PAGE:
Syllabus and Course Outline for English 10
Tuesday, August 28, 2007By: Creighton King
Syllabus and Course Outline for English 10
Instructor: Mr. King

Overall Objectives:

This course emphasizes close reading, clear and incisive writing, attentive listening, and articulate public speaking.


Since reading constitutes much of the homework for this course, you need to devote careful attention to what you read while on your own.  Annotate each reading assignment carefully by noting motifs, themes, and key passages, especially those passages that may pose problems for interpretation or understanding.  In class, your margin notes and underlined or highlighted passages become your primary source for leading class discussions.  I may call on you at any time to lead a discussion, so you should always be prepared with specific ideas and questions linked with specific textual passages for each assigned reading.


During the year your analytical writing undergoes a shift from the analytical paragraphs and multi-paragraph essays you learned as a freshman to longer essays that develop more complex ideas in support of an original thesis.  To improve the form and style of your writing, you need to advance your knowledge of grammar, syntax, mechanics, usage, technique, proper documentation, and vocabulary; and, to improve the content of your writing, you need to develop greater rigor and depth in your analysis, interpretation, use of logic, and use of textual evidence.  Since improvement in any endeavor requires practice and discipline, expect to correct, rework, edit, and revise every formal writing assignment at least once.  Here are some additional guidelines:

∑       Formal writing assignments must be word-processed in strict accordance to the format shown in “The Wright Way” handout.
∑       Edit and proofread your work carefully.
∑       Be prepared to submit a hard-copy of each writing assignment at the beginning of the period on the due date.
∑       Cite all textual evidence (see “The Wright Way” for correct MLA format).
∑       Save all drafts throughout the year.
∑       Plagiarism will be treated as a form of theft  (of another’s intellectual property) and, like theft, could be grounds for immediate expulsion.


You need to pass a grammar examination at the end of the year as a condition of acceptance into Junior English (see Grammar Syllabus).

Class Discussion:

With occasional exceptions, we conduct class discussions in a seminar style.  Whenever your homework is reading, prepare for the next class as if you were responsible for leading a ten to fifteen minute discussion.  Expect me to call on you at random.   If you pass when I call on you, you lose points for class participation (see “Homework and Grading,” below).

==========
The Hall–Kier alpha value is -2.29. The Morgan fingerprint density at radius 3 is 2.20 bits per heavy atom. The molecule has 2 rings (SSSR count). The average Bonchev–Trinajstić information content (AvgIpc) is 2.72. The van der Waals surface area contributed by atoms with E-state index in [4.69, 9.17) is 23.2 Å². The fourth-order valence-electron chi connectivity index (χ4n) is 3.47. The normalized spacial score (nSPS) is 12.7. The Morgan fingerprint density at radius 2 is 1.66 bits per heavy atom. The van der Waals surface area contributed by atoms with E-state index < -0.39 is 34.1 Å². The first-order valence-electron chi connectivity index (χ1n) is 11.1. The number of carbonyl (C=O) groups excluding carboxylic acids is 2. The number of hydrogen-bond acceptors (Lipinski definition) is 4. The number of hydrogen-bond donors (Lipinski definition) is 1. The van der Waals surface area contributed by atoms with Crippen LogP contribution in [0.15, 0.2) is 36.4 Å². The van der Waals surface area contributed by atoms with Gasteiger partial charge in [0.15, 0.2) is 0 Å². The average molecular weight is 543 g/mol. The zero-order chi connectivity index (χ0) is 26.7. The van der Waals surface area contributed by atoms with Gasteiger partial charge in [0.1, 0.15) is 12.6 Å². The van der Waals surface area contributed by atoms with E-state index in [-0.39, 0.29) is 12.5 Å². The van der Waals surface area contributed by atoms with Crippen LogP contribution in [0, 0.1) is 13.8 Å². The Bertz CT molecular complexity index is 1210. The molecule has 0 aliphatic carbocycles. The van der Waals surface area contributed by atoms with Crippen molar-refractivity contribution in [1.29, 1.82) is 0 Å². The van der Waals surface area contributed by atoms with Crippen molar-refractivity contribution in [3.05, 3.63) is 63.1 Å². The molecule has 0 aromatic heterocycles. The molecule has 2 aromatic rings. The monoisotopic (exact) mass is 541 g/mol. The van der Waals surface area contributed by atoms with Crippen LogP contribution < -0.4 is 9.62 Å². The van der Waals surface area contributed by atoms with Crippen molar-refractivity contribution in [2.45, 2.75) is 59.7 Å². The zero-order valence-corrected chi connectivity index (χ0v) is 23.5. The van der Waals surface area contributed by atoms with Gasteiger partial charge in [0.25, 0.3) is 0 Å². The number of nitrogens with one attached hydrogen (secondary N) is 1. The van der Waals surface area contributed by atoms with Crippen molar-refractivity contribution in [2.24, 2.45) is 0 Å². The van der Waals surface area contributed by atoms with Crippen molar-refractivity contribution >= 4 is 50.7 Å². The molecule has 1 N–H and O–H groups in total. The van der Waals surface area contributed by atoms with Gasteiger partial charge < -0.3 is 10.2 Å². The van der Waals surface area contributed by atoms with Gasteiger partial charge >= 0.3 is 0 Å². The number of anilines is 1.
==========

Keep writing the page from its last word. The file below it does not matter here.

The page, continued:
Outside Reading:

You must read at least five hundred pages of outside reading per quarter.  You are responsible to schedule book talks with me before or after school, during lunch, or during my free periods, which are B and C Blocks.  Please be aware that books written for a sixth grade level or below, in spite of their often laudable literary merit (Harry Potter novels, for example), earn half credit.  Books read for another class also earn half credit.  If you are uncertain, please feel free to seek approval for your selections beforehand.

Required Texts:

A Raisin in the Sun (Summer Reading)
A Separate Peace (Summer Reading)
eFictions (Short Story Anthology)
Sophocles’ Theban Plays (Oedipus the King, Oedipus at Colonus, and Antigone)
Selected Poems (handouts)
The New St. Martin’s Handbook

Required Materials:

One three-ring binder for English class only
One floppy disk or RCD for English class only
Loose-leaf paper (for taking notes and for in-class writing assignments)
Pens (blue or black ink only)
VHS cassette or blank DVD disk (for making a personal video-recording of your scene from Macbeth)

Homework and Grading:

Except for absences that are both excused and unexpected (illness, injury, flood, blizzard, family crisis), you can receive full credit for an assignment only by having it ready for submission at the beginning of class on its due date.  For each day an assignment is late (including weekends and holidays), you lose a third of a letter grade (e.g., a paper earning a B would earn a B- after one day, C+ after two, C after three, and so on).  When you have a scheduled event that makes it impossible for you to attend class, you are responsible to submit assignments and collect assignments before the class or classes you have to miss.

Similarly, if you elect to pass when your name comes up for class discussion, each pass reduces by a third your class participation grade for that day (you receive a grade for class participation every day).  Since you need to be to class on time in order to participate fully, each unexcused tardy also reduces your class participation grade for that day by a third.  Obviously, each unexcused absence registers an F for class participation.

Weighting for Graded Categories:

Written Assignments             35%
Tests and Quizzes               25%
Class Participation             15%
Homework                        15%
Outside Reading                 10%

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